An article in this week's SF Weekly asks the burning question: is Farmville's Zynga merely evil, or a black hole of vile darkness from which no ethics can escape?
In light of Zynga's phenomenal rise, one former senior employee recalls arriving at the company eager to discover what new business practices were driving its success in a market where other popular Web 2.0 ventures struggled to make money. What was Zynga's secret? Not long after starting work, he got an answer. It came directly from Zynga founder and CEO Mark Pincus at a meeting. And it wasn't what he expected.
"I don't f**king want innovation," the ex-employee recalls Pincus saying. "You're not smarter than your competitor. Just copy what they do and do it until you get their numbers."
Workers at Zynga were fond of joking (albeit half-seriously) that their firm's unofficial motto was an inversion of Google's famous "Don't Be Evil."
"Zynga's motto is 'Do Evil,'" he says. "I would venture to say it is one of the most evil places I've run into, from a culture perspective and in its business approach. I've tried my best to make sure that friends don't let friends work at Zynga."
"We've never before seen this kind of deliberate unconcern for the aesthetics of the experience," says Ian Bogost, a professor at the Georgia Institute of Technology and founding partner of Persuasive Games. He says Zynga's market-driven approach to the development of simple but addictive applications is "like strip-mining. They don't really care about the longevity of the form or the experience. ... That sort of attitude is the sort of thing you usually hear about from oil companies or pharmaceuticals. You don't really hear about it in arts and entertainment."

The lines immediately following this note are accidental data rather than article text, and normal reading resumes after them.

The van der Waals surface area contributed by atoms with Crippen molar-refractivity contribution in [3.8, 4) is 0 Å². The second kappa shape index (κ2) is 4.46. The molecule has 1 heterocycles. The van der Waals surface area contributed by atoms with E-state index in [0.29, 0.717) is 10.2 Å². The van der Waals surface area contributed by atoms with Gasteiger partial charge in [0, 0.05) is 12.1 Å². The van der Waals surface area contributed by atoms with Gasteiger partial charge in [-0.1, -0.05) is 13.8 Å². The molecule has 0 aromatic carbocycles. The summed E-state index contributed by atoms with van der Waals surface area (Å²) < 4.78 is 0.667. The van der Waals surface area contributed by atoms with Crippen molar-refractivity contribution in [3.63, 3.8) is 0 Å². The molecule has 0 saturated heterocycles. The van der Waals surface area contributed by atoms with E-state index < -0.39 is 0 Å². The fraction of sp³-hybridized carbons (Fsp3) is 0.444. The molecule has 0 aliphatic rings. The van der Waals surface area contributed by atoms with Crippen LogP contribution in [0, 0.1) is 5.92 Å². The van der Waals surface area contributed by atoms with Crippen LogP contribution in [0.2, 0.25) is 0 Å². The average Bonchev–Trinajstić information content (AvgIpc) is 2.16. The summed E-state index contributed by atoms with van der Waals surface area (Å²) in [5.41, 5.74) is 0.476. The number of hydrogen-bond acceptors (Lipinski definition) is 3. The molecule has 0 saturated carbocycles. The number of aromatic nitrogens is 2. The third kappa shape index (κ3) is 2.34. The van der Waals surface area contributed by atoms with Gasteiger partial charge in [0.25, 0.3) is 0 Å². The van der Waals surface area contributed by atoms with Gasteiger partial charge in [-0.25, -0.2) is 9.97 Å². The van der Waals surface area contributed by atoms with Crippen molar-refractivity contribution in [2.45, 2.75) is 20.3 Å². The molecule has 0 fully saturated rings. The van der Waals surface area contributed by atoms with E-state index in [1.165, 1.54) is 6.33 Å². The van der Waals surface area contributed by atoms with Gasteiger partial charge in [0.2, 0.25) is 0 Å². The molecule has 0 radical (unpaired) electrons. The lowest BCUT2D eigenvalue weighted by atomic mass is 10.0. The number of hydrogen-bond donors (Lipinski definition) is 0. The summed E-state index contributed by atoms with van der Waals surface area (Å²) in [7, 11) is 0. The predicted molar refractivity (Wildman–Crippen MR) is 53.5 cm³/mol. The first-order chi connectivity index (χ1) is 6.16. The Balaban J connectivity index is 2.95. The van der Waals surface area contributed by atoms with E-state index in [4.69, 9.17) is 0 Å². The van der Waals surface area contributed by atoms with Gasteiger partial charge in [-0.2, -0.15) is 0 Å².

One of the more common complaints among former Zynga employees is about Pincus' distaste for original game design and indifference to his company's products, beyond their ability to make money. "The biggest problem I had with him was that he didn't know or care about the games being good — the bottom line was the only concern," a former game designer says. "While I am all for games making money, I like to think there's some quality there."
Note to Mr. Pincus: at least no one said anything about your dog.
By setting up a non-refundable, bank-to-bank transfer program, as documented in the Zynga email we obtained and have reproduced below, the company can avoid giving a cut of the revenue to credit card companies and processors. More importantly, the program allows gaming addicts to feed their addictions more conveniently; on Facebook Zynga's game stores can top out at $50 or $200 in virtual credit at a time, effectively turning away the company's best customers.
Just as a note: if you spend $500 on Farmville, you might have a problem.